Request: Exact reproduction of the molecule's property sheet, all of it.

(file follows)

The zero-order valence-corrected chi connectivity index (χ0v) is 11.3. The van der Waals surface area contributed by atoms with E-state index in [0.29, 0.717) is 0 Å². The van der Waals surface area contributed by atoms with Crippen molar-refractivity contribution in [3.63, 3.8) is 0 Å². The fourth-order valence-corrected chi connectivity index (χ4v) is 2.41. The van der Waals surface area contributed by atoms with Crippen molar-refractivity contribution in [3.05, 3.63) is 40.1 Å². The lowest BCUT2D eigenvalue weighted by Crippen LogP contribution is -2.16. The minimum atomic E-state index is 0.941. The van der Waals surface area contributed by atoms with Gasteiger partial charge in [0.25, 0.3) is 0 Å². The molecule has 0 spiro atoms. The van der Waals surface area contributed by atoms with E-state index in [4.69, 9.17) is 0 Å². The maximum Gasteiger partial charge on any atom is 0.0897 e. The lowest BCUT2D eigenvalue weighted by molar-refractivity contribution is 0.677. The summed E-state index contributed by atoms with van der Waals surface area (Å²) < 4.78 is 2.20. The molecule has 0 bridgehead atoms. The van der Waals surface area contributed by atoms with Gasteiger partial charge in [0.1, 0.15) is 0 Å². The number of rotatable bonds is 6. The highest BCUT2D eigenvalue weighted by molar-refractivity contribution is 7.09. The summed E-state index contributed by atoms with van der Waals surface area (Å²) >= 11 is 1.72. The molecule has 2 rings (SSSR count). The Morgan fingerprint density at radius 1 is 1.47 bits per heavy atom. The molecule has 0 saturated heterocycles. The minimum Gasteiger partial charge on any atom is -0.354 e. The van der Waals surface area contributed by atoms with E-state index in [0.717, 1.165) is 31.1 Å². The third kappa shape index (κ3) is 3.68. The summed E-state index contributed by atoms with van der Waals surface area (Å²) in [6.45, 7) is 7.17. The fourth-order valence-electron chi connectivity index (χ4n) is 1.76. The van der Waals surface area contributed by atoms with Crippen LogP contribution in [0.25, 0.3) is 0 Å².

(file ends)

The zero-order valence-corrected chi connectivity index (χ0v) is 11.3. The van der Waals surface area contributed by atoms with E-state index in [0.29, 0.717) is 0 Å². The van der Waals surface area contributed by atoms with Crippen molar-refractivity contribution in [3.63, 3.8) is 0 Å². The fourth-order valence-corrected chi connectivity index (χ4v) is 2.41. The van der Waals surface area contributed by atoms with Crippen molar-refractivity contribution in [3.05, 3.63) is 40.1 Å². The lowest BCUT2D eigenvalue weighted by Crippen LogP contribution is -2.16. The minimum atomic E-state index is 0.941. The van der Waals surface area contributed by atoms with Gasteiger partial charge in [0.25, 0.3) is 0 Å². The molecule has 0 spiro atoms. The van der Waals surface area contributed by atoms with E-state index in [4.69, 9.17) is 0 Å². The maximum Gasteiger partial charge on any atom is 0.0897 e. The lowest BCUT2D eigenvalue weighted by molar-refractivity contribution is 0.677. The summed E-state index contributed by atoms with van der Waals surface area (Å²) < 4.78 is 2.20. The molecule has 0 bridgehead atoms. The van der Waals surface area contributed by atoms with Gasteiger partial charge in [0.1, 0.15) is 0 Å². The number of rotatable bonds is 6. The highest BCUT2D eigenvalue weighted by molar-refractivity contribution is 7.09. The summed E-state index contributed by atoms with van der Waals surface area (Å²) >= 11 is 1.72. The molecule has 2 rings (SSSR count). The Morgan fingerprint density at radius 1 is 1.47 bits per heavy atom. The molecule has 0 saturated heterocycles. The minimum Gasteiger partial charge on any atom is -0.354 e. The van der Waals surface area contributed by atoms with E-state index in [0.717, 1.165) is 31.1 Å². The third kappa shape index (κ3) is 3.68. The summed E-state index contributed by atoms with van der Waals surface area (Å²) in [6.45, 7) is 7.17. The fourth-order valence-electron chi connectivity index (χ4n) is 1.76. The van der Waals surface area contributed by atoms with Crippen LogP contribution in [0.25, 0.3) is 0 Å².